All the proceeds of this fundraiser will go to benefit the Diabetes Research Institute, which is doing some phenomenal work. So many people’s lives are affected by this terrible disease–it’s one of our deadliest. So let’s join together and see it become a thing of the past–for my son and millions of others.

So far, we’ve raised over $2 million. Here’s hoping we can add another $500,000 to that total in 2014.

I’ve donated an eBook edition of BORROWING ALEX for inclusion in two multi-author auction items. The first is the Contemporary Romance Prize from Marcia James, which includes 12 dog-themed paperbacks and ebooks plus over 16 other pet-themed goodies. I’m joined in this package with authors Edie Ramer, Marcia James, Gemma Brocato, Dale Mayer, Barbara Raffin and Tori Scott. Every romance features a dog. In my case, there are two dogs in BORROWING ALEX.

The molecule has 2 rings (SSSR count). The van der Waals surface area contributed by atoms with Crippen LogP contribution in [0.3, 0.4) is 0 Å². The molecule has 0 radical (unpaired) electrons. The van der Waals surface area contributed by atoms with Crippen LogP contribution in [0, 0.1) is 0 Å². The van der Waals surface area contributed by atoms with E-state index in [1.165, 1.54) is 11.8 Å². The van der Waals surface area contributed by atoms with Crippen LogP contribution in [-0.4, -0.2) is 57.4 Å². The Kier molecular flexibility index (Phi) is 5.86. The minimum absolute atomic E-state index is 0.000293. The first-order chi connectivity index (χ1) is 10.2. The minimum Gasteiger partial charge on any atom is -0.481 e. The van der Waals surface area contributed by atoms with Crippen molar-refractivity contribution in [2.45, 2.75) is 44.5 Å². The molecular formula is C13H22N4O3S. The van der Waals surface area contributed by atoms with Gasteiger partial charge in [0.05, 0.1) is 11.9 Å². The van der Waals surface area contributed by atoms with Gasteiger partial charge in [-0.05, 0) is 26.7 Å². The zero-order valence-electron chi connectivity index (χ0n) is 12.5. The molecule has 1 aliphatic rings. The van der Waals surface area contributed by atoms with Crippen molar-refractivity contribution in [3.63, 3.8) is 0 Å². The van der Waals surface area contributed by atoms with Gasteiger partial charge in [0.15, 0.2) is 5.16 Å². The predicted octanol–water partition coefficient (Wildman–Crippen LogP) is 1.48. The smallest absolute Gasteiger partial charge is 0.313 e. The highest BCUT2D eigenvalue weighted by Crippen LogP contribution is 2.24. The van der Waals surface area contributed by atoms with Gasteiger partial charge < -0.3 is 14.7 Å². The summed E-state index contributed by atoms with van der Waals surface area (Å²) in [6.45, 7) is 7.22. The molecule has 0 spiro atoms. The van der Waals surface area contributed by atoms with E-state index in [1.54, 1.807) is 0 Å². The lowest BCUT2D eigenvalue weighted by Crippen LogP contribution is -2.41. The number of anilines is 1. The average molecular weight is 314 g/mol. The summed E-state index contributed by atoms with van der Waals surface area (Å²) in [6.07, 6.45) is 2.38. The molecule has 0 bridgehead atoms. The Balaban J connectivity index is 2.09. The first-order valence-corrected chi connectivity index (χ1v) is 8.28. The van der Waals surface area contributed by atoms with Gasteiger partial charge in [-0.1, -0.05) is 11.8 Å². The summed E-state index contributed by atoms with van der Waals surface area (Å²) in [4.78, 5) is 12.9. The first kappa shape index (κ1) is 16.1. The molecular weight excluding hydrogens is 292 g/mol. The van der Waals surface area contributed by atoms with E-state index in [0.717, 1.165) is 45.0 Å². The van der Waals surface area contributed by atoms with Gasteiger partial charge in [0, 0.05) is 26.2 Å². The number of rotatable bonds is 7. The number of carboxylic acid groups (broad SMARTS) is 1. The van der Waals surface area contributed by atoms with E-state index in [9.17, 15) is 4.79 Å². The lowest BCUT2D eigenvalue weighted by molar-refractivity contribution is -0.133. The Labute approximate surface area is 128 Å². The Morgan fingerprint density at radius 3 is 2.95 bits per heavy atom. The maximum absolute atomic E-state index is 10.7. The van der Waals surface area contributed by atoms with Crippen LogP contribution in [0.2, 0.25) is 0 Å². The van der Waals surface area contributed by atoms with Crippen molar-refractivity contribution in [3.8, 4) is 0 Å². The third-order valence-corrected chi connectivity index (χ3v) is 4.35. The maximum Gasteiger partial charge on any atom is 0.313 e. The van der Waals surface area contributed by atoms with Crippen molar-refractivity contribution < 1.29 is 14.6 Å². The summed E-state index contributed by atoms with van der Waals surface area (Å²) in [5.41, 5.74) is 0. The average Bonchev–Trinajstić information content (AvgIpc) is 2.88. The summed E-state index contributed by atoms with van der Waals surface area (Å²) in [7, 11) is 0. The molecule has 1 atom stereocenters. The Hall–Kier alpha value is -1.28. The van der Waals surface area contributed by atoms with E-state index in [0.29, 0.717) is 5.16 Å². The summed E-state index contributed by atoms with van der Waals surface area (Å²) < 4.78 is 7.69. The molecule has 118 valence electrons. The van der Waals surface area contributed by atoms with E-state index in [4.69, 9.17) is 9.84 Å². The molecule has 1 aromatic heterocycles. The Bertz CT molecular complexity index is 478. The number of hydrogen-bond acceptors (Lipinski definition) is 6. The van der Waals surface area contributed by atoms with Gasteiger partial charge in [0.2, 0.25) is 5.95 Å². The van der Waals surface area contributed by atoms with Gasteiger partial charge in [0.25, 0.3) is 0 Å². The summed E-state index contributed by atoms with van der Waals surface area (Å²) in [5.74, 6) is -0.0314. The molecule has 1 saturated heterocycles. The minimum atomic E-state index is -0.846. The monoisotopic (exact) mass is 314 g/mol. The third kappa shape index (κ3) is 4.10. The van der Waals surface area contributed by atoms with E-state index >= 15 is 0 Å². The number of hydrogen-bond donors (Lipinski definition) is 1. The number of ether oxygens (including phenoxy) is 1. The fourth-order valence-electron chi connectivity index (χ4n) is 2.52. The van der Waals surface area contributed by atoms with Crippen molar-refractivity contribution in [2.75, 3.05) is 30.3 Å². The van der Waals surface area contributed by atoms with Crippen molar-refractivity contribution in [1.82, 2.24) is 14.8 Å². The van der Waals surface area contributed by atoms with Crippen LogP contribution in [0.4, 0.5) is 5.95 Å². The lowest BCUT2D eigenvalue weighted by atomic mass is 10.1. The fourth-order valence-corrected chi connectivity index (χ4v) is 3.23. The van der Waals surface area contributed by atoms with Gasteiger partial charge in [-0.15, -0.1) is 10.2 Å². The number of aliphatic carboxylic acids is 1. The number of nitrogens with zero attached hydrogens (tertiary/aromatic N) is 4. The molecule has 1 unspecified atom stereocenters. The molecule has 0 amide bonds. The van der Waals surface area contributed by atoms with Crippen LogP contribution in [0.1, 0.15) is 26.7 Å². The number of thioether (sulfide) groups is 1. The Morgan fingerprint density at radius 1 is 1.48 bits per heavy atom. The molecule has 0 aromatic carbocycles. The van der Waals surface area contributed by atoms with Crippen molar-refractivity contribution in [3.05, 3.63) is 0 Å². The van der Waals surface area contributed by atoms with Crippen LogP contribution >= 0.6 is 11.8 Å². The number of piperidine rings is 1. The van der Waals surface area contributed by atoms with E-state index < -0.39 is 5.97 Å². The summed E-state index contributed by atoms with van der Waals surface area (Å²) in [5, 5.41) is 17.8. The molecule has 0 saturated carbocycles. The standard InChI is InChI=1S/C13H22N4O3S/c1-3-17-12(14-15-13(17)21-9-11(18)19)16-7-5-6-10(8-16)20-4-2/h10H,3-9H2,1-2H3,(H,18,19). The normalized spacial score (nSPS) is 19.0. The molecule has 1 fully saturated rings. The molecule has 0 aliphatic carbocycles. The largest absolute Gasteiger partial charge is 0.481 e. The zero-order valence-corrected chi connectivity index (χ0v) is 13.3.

BORROWING ALEX is also featured in the Curl Up With Romance package put together by Tonya Kappes. In this case, all the romances (two ebooks and two paperbacks) include cats, and my donation features a toothless Siamese cat named Rusty (long story). Other authors include Phoebe Conn, Lynn Hubbard and Grace Greene.

Go ahead, make a bid. It’s for a good cause! And there are tons of other auction items from which to choose.

Find Me at Table 802!

Monday, July 23rd, 2012

As I’m heading off to Anaheim for the RWA National Conference, I realized I might not get a chance to blog during the conference. But a quick heads-up that I’m signing copies of WHERE SHE BELONGS at the Annual Literacy Autographing. The tables aren’t in alphabetical order this year, so just remember (if you’re in the area and want to stop by to say hello) that I can be found at Table 802 along with Jane Porter (the other P in the bunch) as well as a few other authors with last names that don’t start with P. So if you see a long line forming in front of Jane’s station and no one standing in front of mine, pop over and say hello. I don’t bite!